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Thanks To 21st-Century Snobs, Classic Literature Is ‘Gone With The Wind’

Growth stems from discomfort. If classic books are removed from public consumption and discourse, then personal growth will stagnate.


Truth remains true no matter the length of time that has transpired since it was initially spoken. There is no expiration date for it. What is true today was also true yesterday and will still be true tomorrow.

Despite this obvious fact, many in our society have begun to reject anything that predates our times. We view ourselves as better and more intelligent than every generation that came before us. There is an inherent danger in presupposing our “modern” values to be superior in every way to those held by previous generations.

C.S. Lewis calls this “chronological snobbery,” which he defines as “the uncritical acceptance of the intellectual climate of our own age and the assumption that whatever has gone out of date is on that count discredited.”

His words still ring true today, though I hasten to add that those who subscribe to this philosophy would no doubt discount his words on the same grounds — they were, after all, penned in the mid-20th century. Antiquated indeed.

Most recently, I have seen this in action through the attempted rewriting of children’s classics like “The Secret Garden” to be less “problematic.” And don’t forget the great cancellation era of 2020 in which classic novels such as “Gone With the Wind” found themselves on the chopping block.

Removing classic literature from shelves only serves to harm us as a society. Readers can engage with such material and determine for themselves what is true and worth emulating and what is not. And, quite frankly, how demeaning is it to presume we are incapable of a feat that is hardly an exercise in cognitive gymnastics? No one in his right mind reading “Gone with the Wind” thinks that the way slaves are treated or discussed within the pages of the novel or in the film is acceptable. It makes you uncomfortable — and it should.

Growth stems from discomfort. If such books and ideas are removed from public consumption and discourse, then personal growth will stagnate, and we will have no concept of the thoughts and values of another era.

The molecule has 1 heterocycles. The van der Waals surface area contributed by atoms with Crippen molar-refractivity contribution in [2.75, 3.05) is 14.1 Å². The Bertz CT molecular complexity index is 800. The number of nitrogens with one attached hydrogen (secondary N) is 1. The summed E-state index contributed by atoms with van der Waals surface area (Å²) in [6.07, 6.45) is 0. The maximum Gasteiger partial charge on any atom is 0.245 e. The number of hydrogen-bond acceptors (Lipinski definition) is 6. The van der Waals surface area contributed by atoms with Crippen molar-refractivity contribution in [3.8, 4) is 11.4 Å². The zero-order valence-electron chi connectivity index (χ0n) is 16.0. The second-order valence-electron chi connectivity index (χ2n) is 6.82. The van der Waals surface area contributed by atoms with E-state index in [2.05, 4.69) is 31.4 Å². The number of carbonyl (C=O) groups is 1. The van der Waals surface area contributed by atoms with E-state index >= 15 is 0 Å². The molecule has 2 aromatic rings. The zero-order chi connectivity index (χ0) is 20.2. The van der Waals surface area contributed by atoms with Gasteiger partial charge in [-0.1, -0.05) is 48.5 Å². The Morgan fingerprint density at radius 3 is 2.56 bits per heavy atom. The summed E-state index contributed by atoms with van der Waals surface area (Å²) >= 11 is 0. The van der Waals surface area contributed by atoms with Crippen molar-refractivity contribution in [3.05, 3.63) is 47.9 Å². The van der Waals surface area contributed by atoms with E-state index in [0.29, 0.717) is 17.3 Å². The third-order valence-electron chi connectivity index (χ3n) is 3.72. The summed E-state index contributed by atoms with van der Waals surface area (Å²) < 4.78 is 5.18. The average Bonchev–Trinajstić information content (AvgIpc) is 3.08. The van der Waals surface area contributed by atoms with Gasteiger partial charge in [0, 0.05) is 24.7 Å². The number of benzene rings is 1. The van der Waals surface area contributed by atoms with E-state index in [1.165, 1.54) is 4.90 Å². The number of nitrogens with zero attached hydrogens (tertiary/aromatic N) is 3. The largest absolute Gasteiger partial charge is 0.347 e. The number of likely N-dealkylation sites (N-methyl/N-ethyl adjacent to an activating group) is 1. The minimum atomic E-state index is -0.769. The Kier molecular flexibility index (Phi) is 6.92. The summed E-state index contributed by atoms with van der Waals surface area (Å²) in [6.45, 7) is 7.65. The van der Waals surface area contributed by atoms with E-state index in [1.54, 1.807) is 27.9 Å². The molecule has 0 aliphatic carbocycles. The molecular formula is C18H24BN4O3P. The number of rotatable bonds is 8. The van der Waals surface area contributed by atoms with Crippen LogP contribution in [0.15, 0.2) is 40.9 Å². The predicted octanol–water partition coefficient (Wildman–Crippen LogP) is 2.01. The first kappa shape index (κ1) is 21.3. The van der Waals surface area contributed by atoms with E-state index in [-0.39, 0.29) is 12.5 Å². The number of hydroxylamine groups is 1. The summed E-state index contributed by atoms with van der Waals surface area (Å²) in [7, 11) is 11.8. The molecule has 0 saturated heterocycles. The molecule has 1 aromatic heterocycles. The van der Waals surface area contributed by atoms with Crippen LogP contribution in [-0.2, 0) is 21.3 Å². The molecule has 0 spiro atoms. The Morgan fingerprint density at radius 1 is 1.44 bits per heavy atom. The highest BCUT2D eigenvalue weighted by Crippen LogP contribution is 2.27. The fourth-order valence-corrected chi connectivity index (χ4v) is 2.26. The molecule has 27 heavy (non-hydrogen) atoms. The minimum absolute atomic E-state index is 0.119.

To return to the concept introduced by C.S. Lewis, we have not gotten progressively more moral, more intelligent, more righteous, or more (dare I even say it) tolerant with each subsequent generation. In fact, you could probably make a strong argument to the contrary. What we have now is a society that thinks of itself as both morally and intellectually superior. It thinks of itself as better not only to those who preceded them but also to any of their peers who may not align with their views on every matter under the sun.

Of course, the old adage that those who don’t know their history are doomed to repeat it certainly fits within the context of this argument, but the scope should be enlarged beyond that.

What happens to a society that forgets its past — both the good and the bad?

In short, it forgets its heritage, its lessons learned, and — most essentially — who it is. If we despise and dismiss our past as a nation, we will forget what it means to be American and what our forefathers fought and sacrificed their lives to protect.

They fought for religious freedom. They fought for the classic principles forever enshrined within our Constitution. They fought to defend the land they called home and for the families they left behind.

If you were not taught to read and appreciate classic novels, or any novel written in an era other than your own, and understand them to be a product of their time that retain truth for today, then I am truly sorry for you. You are missing out on a wonderful gift, and that in and of itself is a tragedy. All I ask is this: Don’t ruin it for the rest of us.

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